According to the American Foundation for Suicide Prevention, “studies have consistently found that the overwhelming majority of people who die by suicide—90% or more—had a mental disorder at the time of their deaths. Often, however, these disorders had not been recognized, diagnosed, or adequately treated”
People who care. Your life matters to others—including your family members or friends who may already have expressed concern for you. People who care also include some whom you may never have met. For example, at times in their ministry, Jehovah’s Witnesses encounter distraught people, some of whom have admitted that they were desperate for help and had considered ending their life. The door-to-door ministry has given Jehovah’s Witnesses a unique opportunity to help such people. Following Jesus’ example, Jehovah’s Witnesses care about their fellowman. They care about you.—John 13:35.
Professional assistance. Suicidal thoughts often indicate the presence of a mood disorder, such as clinical depression. There is nothing to be ashamed of if you suffer from an emotional illness—any more than if you suffered from a physical illness. In fact, depression has been called “the common cold of the mind.” Just about anyone can get it—and it can be treated.*
REMEMBER THIS: It is usually not possible to climb out of a deep pit of depression by yourself. With a helping hand, however, you can succeed.
WHAT YOU CAN DO TODAY: Seek out a reputable physician who treats mood disorders such as depression.
If thoughts of taking your life are strong or persistent, find out what resources are available to you for help—perhaps a suicide-prevention hotline or hospital emergency room. These are staffed by people who are trained to provide assistance.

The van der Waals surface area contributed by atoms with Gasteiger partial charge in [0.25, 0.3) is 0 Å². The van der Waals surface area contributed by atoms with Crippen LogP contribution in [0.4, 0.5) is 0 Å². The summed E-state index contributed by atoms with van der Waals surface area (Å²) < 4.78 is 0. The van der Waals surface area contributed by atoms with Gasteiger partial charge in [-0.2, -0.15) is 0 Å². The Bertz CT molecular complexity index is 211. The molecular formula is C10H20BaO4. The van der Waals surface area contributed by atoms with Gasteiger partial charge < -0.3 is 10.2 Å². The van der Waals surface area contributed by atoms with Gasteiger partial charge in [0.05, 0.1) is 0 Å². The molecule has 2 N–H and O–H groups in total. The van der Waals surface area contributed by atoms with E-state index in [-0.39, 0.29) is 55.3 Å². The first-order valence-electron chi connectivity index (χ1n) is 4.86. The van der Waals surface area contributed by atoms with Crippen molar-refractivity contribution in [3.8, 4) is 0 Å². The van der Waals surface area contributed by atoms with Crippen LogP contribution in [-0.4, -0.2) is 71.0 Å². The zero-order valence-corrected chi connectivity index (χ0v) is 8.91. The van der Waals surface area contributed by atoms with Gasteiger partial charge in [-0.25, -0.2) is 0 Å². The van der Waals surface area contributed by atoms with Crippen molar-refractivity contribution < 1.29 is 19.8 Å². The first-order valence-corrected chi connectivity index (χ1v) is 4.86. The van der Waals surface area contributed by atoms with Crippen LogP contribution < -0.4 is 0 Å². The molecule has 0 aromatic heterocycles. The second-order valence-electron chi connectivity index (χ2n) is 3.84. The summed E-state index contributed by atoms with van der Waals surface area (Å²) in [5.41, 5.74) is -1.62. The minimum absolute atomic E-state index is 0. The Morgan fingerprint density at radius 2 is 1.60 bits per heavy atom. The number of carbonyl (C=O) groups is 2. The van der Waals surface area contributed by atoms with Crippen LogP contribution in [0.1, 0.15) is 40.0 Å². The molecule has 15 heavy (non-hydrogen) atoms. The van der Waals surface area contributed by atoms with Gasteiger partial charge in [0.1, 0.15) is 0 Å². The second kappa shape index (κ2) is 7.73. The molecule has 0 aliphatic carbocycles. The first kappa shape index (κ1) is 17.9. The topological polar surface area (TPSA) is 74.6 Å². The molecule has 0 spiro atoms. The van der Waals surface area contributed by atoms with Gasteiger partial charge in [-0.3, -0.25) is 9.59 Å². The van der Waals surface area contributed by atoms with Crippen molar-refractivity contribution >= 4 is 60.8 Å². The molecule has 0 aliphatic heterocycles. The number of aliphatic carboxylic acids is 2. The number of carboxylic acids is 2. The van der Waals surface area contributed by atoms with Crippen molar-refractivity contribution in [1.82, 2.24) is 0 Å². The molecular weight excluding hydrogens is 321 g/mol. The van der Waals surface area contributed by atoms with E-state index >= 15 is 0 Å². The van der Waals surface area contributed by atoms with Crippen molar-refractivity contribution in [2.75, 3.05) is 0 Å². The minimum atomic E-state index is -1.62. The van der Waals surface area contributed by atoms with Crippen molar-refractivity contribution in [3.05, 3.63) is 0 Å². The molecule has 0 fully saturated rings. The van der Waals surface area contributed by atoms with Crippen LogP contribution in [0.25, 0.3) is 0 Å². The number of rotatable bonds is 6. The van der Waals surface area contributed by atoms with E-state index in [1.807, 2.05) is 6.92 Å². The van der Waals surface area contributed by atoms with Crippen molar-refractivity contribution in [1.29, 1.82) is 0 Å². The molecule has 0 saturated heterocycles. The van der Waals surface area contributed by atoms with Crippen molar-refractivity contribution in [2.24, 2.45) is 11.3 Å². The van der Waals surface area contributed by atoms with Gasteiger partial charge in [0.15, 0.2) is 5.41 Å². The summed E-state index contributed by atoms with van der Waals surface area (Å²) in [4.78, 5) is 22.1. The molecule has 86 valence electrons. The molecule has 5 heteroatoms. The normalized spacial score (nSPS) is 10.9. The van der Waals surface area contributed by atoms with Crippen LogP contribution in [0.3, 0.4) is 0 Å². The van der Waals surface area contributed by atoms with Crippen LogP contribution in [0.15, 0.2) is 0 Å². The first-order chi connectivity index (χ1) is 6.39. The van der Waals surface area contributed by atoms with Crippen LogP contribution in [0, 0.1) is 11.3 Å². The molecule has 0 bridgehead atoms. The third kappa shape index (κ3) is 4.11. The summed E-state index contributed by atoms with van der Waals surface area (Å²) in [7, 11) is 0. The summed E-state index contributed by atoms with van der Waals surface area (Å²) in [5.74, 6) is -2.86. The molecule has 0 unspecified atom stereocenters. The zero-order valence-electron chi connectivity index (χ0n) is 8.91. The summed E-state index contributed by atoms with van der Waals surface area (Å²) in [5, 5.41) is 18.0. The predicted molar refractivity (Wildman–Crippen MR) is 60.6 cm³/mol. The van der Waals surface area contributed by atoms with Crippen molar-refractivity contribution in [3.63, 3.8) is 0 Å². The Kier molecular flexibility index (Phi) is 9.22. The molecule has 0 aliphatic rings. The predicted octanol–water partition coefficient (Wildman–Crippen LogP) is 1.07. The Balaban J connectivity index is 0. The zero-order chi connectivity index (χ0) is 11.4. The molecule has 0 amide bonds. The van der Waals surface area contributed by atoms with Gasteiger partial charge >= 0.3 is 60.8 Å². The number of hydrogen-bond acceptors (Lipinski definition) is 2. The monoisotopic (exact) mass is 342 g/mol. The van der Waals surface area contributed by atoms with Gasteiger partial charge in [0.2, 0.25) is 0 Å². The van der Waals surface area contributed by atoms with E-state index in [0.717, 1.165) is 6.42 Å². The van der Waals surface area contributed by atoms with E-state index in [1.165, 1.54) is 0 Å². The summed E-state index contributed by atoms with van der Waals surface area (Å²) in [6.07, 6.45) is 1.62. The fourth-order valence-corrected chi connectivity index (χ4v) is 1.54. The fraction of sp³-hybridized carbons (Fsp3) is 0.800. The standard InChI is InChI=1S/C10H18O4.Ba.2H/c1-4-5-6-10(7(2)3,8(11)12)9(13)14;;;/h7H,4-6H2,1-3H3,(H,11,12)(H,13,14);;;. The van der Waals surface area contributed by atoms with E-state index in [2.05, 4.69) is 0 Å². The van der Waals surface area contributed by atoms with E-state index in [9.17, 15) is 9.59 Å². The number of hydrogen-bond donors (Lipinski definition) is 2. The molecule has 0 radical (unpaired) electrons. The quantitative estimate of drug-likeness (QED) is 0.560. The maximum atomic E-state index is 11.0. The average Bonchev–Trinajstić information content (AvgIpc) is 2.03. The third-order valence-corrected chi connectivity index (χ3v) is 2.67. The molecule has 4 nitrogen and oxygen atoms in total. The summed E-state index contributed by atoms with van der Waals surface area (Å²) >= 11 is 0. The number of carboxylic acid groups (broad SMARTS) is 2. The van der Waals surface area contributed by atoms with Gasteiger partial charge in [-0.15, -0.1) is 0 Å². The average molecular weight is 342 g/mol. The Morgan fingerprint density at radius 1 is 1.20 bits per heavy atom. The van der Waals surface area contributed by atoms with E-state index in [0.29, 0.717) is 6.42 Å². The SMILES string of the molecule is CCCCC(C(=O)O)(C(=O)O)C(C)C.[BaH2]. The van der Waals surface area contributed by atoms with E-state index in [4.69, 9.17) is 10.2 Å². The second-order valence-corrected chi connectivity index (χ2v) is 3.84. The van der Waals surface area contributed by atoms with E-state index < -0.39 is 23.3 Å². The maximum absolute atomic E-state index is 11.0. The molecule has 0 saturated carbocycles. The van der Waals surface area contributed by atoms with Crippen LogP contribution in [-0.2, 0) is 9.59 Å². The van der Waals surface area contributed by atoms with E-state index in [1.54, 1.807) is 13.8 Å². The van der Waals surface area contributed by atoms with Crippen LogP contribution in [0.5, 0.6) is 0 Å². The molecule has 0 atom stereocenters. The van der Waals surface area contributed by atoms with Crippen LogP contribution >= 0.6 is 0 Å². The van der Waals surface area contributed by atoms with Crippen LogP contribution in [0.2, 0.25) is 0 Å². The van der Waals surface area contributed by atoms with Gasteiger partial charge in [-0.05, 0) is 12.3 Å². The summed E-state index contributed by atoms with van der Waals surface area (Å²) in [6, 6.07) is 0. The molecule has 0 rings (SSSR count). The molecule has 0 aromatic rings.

“The meek will possess the earth, and they will find exquisite delight in the abundance of peace.”—PSALM 37:11.
The Bible acknowledges that life is “filled with trouble.” (Job 14:1) Today, everyone is touched by tragedy of one sort or another. But some people feel utterly hopeless about life, as if there were no light on the horizon, no prospect for a better future. Is that how you feel? If so, be assured that the Bible offers genuine hope—not just for you but for all humankind. For example:
The Bible teaches that Jehovah God intended something far better for us.—Genesis 1:28.
Jehovah God promises to make our earth a paradise.—Isaiah 65:21-25.
The fulfillment of that promise is certain. Revelation 21:3, 4 says:
“The tent of God is with mankind, and he will reside with them, and they will be his people. And God himself will be with them. And he will wipe out every tear from their eyes, and death will be no more, neither will mourning nor outcry nor pain be anymore. The former things have passed away.”
That hope is not mere wishful thinking. Jehovah God fully purposes to bring it to reality, and he has both the power and the desire to do so. The hope that the Bible holds out is reliable, and it provides a strong answer to the question “Why go on?”
REMEMBER THIS: Although your emotions may toss and turn like a boat on a turbulent sea, the Bible’s message of hope can be like an anchor that keeps you stabilized.
WHAT YOU CAN DO TODAY: Start investigating what the Bible teaches about a genuine hope for the future. Jehovah’s Witnesses will be glad to help you. You can contact them locally or find valuable information at their Web site, jw.org.*
Suggestion: Visit jw.org and look under PUBLICATIONS > ONLINE LIBRARY. From there, search keywords such as “depression” or “suicide” to find more help.